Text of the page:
Thursday, 1 December 2016

return of the birds

From my 2010 archives. It's pretty crude, 'cause I'd only been making collages for a couple of months. Created for a challenge to make a postcard illustrating the "return of the birds" in the spring. I glued a large photo of a robin's nest to a piece of cereal-box cardboard, then cut it out all the way around to make a bizarrely shaped postcard. (You can mail almost anything in the U.S., if it has the right postage on it.) It's not so great, artistically, but it took many hours to make because (a) I checked to be sure the birds are all indigenous to the Washington, D.C., area, where I live, and (b) they are all exactly to scale, from the big red-tailed hawk down to the tiniest wren. I had to do some serious math! =laugh=

Tool used: Two tools, in fact--the Xyron sticker maker in 2.5 inch (6.4 cm) and 9 inch (22.9 cm) widths. You can read all about it, even watch videos of it in action, at those two Amazon links. You just insert the paper & crank the handle--no electricity required.

Let me tell you its advantages and disadvantages...

--strong permanent adhesive that sticks extremely fast & well, even without burnishing
--no bubbles & no wrinkles in the paper you put down
--terrific for mail art: this bizarrely-shaped postcard traveled 3000 miles west, and its Californian recipient said when she got it, nothing had been damaged, including every tiny outside projection; on a separate occasion, I sent postcards in the shapes of fish with lots of fins: they arrived intact as well
--not messy: the adhesive is solid, so hardly any glue gets on your hands or anywhere else
--machine itself is reasonably priced
--the big one is great for making all-over backgrounds in anything up to A4 size
--you can work with really flimsy paper, like that found in today's magazines and catalogs; you can also feed fabric, ribbons, whatever, into the Xyron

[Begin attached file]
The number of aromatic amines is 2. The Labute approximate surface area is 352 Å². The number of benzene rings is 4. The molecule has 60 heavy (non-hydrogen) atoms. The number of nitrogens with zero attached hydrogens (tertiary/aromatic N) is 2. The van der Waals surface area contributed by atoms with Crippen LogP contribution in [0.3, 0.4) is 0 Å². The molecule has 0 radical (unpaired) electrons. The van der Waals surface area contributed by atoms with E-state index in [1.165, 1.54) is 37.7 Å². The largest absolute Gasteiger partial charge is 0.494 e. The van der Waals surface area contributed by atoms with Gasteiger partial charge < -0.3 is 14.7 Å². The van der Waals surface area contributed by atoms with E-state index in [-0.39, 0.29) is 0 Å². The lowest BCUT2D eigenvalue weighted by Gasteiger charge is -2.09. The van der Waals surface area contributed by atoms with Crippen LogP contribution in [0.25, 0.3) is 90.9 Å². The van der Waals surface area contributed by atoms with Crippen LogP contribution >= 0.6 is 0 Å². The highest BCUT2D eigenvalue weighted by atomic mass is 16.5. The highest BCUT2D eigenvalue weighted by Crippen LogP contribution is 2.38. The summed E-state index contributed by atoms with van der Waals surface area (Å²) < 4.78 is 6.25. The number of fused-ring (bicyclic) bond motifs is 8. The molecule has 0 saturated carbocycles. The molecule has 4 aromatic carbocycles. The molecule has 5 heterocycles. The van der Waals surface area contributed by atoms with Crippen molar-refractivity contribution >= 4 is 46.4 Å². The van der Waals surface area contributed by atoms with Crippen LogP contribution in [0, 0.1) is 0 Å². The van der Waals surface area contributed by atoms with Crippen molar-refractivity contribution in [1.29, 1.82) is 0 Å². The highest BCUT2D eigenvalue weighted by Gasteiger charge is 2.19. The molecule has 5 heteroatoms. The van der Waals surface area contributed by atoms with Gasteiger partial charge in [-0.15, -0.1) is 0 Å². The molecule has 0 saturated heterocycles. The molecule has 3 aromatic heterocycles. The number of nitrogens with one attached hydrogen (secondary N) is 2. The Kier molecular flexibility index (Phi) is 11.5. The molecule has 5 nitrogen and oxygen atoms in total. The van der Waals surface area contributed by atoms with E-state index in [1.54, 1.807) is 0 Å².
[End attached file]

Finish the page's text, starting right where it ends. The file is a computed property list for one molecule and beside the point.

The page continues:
Not so good:
--once your element hits your collage-in-progress, it's stuck down for good: no moving it around as you can with other glues
--not kind to Mother Earth, because the empty refills are not recyclable
--the refills are expensive! just as with having to buy expensive ink for cheap printers, the refills are where the company sticks it to you... BUT you can shop around, on the Net and in craft supply stores for coupons, deals, quantity discounts, etc.

Bottom line: I can't live without my Xyrons.


  1. That's the first tool I had never heard about. Looks like a nice tool to play with!

  2. I need to emend something in what I wrote: the glue of the Xyron sticker maker is not necessarily immediately permanent. The one that comes loaded into the machine is indeed permanent, but there's an option for a "repositionable" version. I've never tried it, because almost all of my collages go into the mail as postcards, so I've always wanted the version that will not EVER come unglued. But now I'm thinking I should try the repositionable version and report back on whether it dries to be just as permanent as the permanent kind.

    1. By the way, I had to figure out, by trial & error, some subtleties of technique for how to use my Xyrons. If any of you do want to check out this tool, drop me a line at fionaoceanstar at gmail dot com, and I'll give you a few tips.

  3. A new one on me, too, Fi...interesting and I'll bet you get a lot of use for mail art out these things. Do they always have a white border or does it depend on how you trim them? And HOW do you trim them -- good old fashioned scissors?

    1. Yup, I just use good old fashioned scissors. They don't have to have a white border at all: I chose to leave a little of white around the outside of each bird (scanned from Roger Tory Peterson, I believe) so they would stand out better against the nest. I almost always do all the snipping in advance, and feed them into the Xyron as is. Every once in a while, if a snipped portion is going to be very small and thin paper, I leave part of the image unsnipped, then snip it after it's adhered to the wax-paper-like backing, where it will be less likely to tear.

  4. Great postcard! - Thanks for the info on the Xyron Fi.